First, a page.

My answer applies exclusively to CS in the United States, or other scenarios in which the standard PhD offer comes with guaranteed funding.
Implication #1: How the department feels about you
First, I will quote from an answer by JeffE (who is a member of the admissions committee at a top CS department in the US) to another question (also about CS PhD offers in the US):
A typical PhD offer from a strong department includes guaranteed funding in some form.
That may come in the form of guaranteed RA/TA work, or something else, but whatever it is will be promised at acceptance. Therefore, the main implication of a PhD offer without funding is that (as you have intuited), the department does not consider you a top candidate for their program. As JeffE remarks in the same answer:
Do not accept a PhD admission offer without funding. If they really want you, they'll pay for you.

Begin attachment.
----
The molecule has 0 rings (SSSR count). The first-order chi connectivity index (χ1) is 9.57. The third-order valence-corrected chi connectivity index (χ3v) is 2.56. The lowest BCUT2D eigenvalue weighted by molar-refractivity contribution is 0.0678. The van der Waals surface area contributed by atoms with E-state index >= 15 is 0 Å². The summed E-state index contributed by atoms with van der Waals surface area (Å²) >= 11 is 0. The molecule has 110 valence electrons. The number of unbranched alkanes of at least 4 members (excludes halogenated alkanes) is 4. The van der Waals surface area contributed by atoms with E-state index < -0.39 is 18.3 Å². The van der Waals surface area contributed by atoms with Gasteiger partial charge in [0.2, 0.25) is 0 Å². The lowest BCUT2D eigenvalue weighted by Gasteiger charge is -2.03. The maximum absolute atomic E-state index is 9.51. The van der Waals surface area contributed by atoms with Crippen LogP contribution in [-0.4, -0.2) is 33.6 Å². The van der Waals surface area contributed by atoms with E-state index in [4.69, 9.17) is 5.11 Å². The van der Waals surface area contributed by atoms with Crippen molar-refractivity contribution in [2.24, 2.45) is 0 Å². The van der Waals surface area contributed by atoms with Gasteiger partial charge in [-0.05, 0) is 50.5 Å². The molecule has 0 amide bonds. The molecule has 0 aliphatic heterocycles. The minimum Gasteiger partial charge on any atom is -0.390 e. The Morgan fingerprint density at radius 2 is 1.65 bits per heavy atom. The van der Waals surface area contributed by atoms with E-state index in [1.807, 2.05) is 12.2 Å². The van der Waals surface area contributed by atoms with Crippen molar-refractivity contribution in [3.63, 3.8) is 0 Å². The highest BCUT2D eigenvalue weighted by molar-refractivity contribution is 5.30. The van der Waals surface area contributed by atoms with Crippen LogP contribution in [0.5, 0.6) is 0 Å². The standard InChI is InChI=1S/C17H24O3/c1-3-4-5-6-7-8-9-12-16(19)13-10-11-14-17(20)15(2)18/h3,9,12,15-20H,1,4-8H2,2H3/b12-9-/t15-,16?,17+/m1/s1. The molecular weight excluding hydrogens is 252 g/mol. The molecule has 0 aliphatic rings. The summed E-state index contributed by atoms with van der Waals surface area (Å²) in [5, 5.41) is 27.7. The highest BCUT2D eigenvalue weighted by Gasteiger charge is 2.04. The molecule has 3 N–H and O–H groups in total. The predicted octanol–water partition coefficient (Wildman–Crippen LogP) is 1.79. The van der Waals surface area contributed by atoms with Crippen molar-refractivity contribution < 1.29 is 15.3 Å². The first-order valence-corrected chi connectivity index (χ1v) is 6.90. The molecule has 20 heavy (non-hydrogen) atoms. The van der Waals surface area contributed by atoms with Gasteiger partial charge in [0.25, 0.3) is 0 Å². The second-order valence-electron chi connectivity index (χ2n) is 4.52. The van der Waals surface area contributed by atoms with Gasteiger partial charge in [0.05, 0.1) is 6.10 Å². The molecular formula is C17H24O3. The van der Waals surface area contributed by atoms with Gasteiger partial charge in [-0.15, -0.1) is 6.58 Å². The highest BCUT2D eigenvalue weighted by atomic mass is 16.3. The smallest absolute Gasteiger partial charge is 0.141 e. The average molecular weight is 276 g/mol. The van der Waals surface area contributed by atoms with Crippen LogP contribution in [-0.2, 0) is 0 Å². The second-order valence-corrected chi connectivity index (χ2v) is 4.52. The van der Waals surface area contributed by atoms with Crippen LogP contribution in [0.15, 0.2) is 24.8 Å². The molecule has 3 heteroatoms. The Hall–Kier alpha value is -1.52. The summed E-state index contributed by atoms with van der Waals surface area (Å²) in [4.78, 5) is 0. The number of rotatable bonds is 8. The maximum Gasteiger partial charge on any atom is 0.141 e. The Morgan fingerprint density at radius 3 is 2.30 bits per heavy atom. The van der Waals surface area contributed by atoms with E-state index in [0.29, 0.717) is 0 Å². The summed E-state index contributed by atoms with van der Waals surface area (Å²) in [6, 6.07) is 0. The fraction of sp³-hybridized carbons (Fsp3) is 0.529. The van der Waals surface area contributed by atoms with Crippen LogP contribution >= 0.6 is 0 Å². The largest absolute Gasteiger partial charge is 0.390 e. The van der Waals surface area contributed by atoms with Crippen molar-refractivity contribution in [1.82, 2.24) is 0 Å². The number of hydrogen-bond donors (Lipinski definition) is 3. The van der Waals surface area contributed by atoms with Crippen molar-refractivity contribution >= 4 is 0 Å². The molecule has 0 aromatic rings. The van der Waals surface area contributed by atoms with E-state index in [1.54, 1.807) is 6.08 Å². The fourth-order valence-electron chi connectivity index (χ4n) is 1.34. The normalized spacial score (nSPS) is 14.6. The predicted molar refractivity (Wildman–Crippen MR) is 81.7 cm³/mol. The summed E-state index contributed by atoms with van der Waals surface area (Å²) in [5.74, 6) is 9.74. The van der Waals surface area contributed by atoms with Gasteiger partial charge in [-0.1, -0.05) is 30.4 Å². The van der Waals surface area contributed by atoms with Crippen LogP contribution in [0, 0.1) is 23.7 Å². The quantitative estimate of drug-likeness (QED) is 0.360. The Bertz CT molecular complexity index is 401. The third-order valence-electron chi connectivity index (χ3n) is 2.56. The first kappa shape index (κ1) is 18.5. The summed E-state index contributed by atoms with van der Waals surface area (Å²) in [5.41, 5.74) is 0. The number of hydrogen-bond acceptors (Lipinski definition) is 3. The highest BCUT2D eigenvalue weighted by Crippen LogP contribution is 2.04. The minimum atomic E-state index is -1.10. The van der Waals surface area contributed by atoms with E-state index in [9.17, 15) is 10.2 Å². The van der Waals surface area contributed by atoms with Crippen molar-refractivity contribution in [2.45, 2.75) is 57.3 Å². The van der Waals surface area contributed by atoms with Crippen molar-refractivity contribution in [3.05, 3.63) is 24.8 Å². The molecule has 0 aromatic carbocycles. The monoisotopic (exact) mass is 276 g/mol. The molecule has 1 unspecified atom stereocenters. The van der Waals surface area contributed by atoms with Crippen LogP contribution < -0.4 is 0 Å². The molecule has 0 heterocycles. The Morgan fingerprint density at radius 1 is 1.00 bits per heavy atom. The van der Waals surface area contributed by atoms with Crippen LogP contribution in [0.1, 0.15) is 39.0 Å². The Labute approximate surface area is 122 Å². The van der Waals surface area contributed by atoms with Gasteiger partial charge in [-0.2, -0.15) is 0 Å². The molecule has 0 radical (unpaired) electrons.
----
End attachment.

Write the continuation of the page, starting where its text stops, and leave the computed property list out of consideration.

You asked: "I have heard that people who can show their capability may get funding after getting into the program. Is this understanding correct?"
It's not impossible to get funding after beginning the program (e.g., if you really hit it off with a potential PhD advisor who has grant money to spare).
But this depends very much on luck and circumstance, not just on merit; so unless you like living dangerously, it's not an advisable strategy.
Implication #2: How it will affect your future prospects
Having said that, if you somehow manage to support yourself while doing a PhD, it probably won't matter to anyone that you were self-funded. Per Suresh's answer to another question:
There's nothing on your CV that needs to indicate exactly how you were supported during your Ph.D.